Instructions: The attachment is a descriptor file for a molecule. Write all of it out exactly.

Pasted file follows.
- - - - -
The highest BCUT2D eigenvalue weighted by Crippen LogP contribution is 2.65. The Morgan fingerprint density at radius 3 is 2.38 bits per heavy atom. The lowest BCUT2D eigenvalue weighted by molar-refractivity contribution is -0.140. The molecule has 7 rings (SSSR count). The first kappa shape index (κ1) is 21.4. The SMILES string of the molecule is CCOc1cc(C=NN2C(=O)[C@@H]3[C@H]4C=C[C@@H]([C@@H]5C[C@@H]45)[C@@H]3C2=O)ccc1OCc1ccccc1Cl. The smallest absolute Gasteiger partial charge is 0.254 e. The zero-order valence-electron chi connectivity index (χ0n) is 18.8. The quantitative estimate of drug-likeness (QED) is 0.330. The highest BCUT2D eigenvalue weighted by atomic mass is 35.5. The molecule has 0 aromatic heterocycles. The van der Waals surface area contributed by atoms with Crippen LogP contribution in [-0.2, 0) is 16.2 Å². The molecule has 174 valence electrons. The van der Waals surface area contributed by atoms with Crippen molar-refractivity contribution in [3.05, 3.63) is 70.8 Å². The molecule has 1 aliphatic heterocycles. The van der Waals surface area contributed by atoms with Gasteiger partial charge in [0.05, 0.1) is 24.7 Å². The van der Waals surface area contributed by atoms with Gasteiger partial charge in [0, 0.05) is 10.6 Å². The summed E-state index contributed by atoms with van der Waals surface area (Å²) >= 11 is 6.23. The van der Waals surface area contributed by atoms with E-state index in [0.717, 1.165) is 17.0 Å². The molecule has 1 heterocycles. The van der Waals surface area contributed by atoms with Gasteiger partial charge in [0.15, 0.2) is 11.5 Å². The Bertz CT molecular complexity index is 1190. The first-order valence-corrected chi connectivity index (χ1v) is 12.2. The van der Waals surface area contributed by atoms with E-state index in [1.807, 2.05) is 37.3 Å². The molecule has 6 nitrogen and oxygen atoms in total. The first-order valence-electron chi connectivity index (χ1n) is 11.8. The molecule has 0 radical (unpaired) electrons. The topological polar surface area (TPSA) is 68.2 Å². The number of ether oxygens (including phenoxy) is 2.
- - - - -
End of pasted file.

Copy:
The highest BCUT2D eigenvalue weighted by Crippen LogP contribution is 2.65. The Morgan fingerprint density at radius 3 is 2.38 bits per heavy atom. The lowest BCUT2D eigenvalue weighted by molar-refractivity contribution is -0.140. The molecule has 7 rings (SSSR count). The first kappa shape index (κ1) is 21.4. The SMILES string of the molecule is CCOc1cc(C=NN2C(=O)[C@@H]3[C@H]4C=C[C@@H]([C@@H]5C[C@@H]45)[C@@H]3C2=O)ccc1OCc1ccccc1Cl. The smallest absolute Gasteiger partial charge is 0.254 e. The zero-order valence-electron chi connectivity index (χ0n) is 18.8. The quantitative estimate of drug-likeness (QED) is 0.330. The highest BCUT2D eigenvalue weighted by atomic mass is 35.5. The molecule has 0 aromatic heterocycles. The van der Waals surface area contributed by atoms with Crippen LogP contribution in [-0.2, 0) is 16.2 Å². The molecule has 174 valence electrons. The van der Waals surface area contributed by atoms with Crippen molar-refractivity contribution in [3.05, 3.63) is 70.8 Å². The molecule has 1 aliphatic heterocycles. The van der Waals surface area contributed by atoms with Gasteiger partial charge in [0.05, 0.1) is 24.7 Å². The van der Waals surface area contributed by atoms with Gasteiger partial charge in [0, 0.05) is 10.6 Å². The summed E-state index contributed by atoms with van der Waals surface area (Å²) >= 11 is 6.23. The van der Waals surface area contributed by atoms with E-state index in [0.717, 1.165) is 17.0 Å². The molecule has 1 heterocycles. The van der Waals surface area contributed by atoms with Gasteiger partial charge in [0.15, 0.2) is 11.5 Å². The Bertz CT molecular complexity index is 1190. The first-order valence-corrected chi connectivity index (χ1v) is 12.2. The van der Waals surface area contributed by atoms with E-state index in [1.807, 2.05) is 37.3 Å². The molecule has 6 nitrogen and oxygen atoms in total. The first-order valence-electron chi connectivity index (χ1n) is 11.8. The molecule has 0 radical (unpaired) electrons. The topological polar surface area (TPSA) is 68.2 Å². The number of ether oxygens (including phenoxy) is 2.